In this debut novel of distinction, Kev and his son Chook, who is nearly 11, suddenly have to leave a farm where they have been staying near Sofala, NSW.

As has happened so often in Chook's young life, they are on the road again and on the run.

The boy is used to an itinerant existence with his father. His mother left the pair when Chook was two. His father's life has been 'one big camp'; he has never had a real home, 'at least not one with a rood and no wheels', Young writes.

Yet it is Chook's sustaining article of faith that he and his dad will stick together forever. The boy reaches out to, and for, others: to girlfriends of his father, to Max who owns the farm. Always such contacts are broken because of his father's restlessness, his rage against the world.

The flight takes them to Dubbo, then by a long bus journey to Broken Hill late at night, where the pair are forced to take refuge in the mosque built for Afghan camel-drivers. There Chook encounters Dr Zarina Khan, who has come to work for the Flying Doctor Service.

To her he confides: 'My heart's broken in two. Twice. So it's broken in four.' Yet it is a good heart.

Chook has something of Huckleberry Finn in him - an innate kindness that survives the violence of the adult world around him. The plight of this brave lost child is the core of the remarkable The Last Ride.


The Bulletin May 25 2004

The title of Denise Young's excellent first novel, The Last Ride, is not sprightly but it is fair to the sad tale that she relates. Kev, an angry man who feels belittled and betrayed, is on the run from a crime of violence committed against an old friend. He flees by car, bus, finally on foot. With him is his adoring and increasingly desperate son, Chook.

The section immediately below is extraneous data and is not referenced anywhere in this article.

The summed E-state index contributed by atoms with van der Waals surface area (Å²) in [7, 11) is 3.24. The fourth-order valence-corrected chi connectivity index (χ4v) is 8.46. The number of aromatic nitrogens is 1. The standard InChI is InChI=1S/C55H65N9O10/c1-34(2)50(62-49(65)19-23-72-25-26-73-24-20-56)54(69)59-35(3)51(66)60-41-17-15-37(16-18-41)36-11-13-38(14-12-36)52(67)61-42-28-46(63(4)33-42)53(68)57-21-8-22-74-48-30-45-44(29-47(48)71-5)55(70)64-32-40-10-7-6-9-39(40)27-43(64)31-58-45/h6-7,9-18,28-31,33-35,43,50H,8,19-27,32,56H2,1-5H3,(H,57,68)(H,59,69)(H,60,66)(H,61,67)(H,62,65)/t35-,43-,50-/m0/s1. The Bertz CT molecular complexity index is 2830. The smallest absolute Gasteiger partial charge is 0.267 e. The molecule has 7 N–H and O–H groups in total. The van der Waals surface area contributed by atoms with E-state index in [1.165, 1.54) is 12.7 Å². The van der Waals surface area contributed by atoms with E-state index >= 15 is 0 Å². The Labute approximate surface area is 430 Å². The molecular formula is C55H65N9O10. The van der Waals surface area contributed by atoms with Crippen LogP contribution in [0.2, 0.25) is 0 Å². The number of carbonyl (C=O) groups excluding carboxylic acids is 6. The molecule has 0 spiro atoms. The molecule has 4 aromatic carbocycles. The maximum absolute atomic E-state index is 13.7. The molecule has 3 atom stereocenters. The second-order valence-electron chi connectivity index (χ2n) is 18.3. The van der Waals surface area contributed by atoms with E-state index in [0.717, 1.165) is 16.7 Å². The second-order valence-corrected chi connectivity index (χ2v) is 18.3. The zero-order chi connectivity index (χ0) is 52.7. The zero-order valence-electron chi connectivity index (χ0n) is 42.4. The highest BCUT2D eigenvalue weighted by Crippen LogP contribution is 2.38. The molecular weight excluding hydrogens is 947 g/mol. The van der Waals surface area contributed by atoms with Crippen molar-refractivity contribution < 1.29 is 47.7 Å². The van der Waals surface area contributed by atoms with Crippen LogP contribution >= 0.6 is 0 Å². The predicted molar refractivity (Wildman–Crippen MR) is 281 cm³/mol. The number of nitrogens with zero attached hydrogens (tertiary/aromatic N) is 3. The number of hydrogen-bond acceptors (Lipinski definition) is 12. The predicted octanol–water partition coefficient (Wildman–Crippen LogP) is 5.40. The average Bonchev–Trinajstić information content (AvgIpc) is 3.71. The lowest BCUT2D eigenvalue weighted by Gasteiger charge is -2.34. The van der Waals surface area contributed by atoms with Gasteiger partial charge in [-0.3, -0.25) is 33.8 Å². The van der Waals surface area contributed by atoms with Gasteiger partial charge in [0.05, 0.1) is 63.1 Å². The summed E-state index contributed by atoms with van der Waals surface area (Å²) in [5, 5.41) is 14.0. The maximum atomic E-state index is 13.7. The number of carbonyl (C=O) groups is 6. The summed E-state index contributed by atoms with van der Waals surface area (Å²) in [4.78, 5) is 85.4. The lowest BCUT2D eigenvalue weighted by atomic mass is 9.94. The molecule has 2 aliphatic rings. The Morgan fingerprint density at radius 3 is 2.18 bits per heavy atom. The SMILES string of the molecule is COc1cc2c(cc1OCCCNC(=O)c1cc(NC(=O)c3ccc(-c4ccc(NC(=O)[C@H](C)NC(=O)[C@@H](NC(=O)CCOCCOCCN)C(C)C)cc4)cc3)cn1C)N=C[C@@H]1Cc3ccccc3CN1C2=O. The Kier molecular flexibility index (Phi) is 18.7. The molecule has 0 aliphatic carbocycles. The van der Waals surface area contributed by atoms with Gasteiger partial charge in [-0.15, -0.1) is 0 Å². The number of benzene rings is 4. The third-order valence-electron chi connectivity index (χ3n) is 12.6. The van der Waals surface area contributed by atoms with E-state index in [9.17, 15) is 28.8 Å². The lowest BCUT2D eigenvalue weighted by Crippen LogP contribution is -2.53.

In a night 'dark as a wild dog's den', they come to Broken Hill and hole up in the galvanised iron mosque built by Afghan camel drivers. Here 10-year-old Chook performs the first of his crucial acts of resistance against his father. It is also an act of restitution. The boy's dramas of conscience are handled with insight and delicacy.

Chook is as near as we have had to an Australian Huck Finn. He is also the latest in the plangent line of lost children in our literature, and history. It seems that in this society, the youngest bear most, although there is a frustrated love in Kev, for all his dishevelled past, of the flights that have punctuated his life.

Chook reckons that 'his dad's whole life has been one big camp'. Young writes with a vernacular ease that masks intense effort. The story hurries towards its inevitably bleak conclusion. But The Last Ride might be the start of a fine career.


Qantas The Australian Way magazine May 2004

Little kid, big problem is the central theme in this breakneck debut novel. Chook is 10. He's lived with his itinerant dad, Kev, since his mother ran off. Kev is erratic and violent. He can't keep a job, or a woman, but no-one's taking his son away from him. Chook loves his dad, but when Kev pulls him out of bed in the middle of the night, leaving their old mate Max bleeding on the floor, he starts to think Dad's gone too far. As they head for Broken Hill in a stolen car, Chook is torn between love for his father and his desire for normalcy. Like the tattoos on Kev's fists, this is a contest between love and rage. Sometimes it's pretty hard to tell the difference, especially when you're just a kid. Excellent stuff.





The Last Ride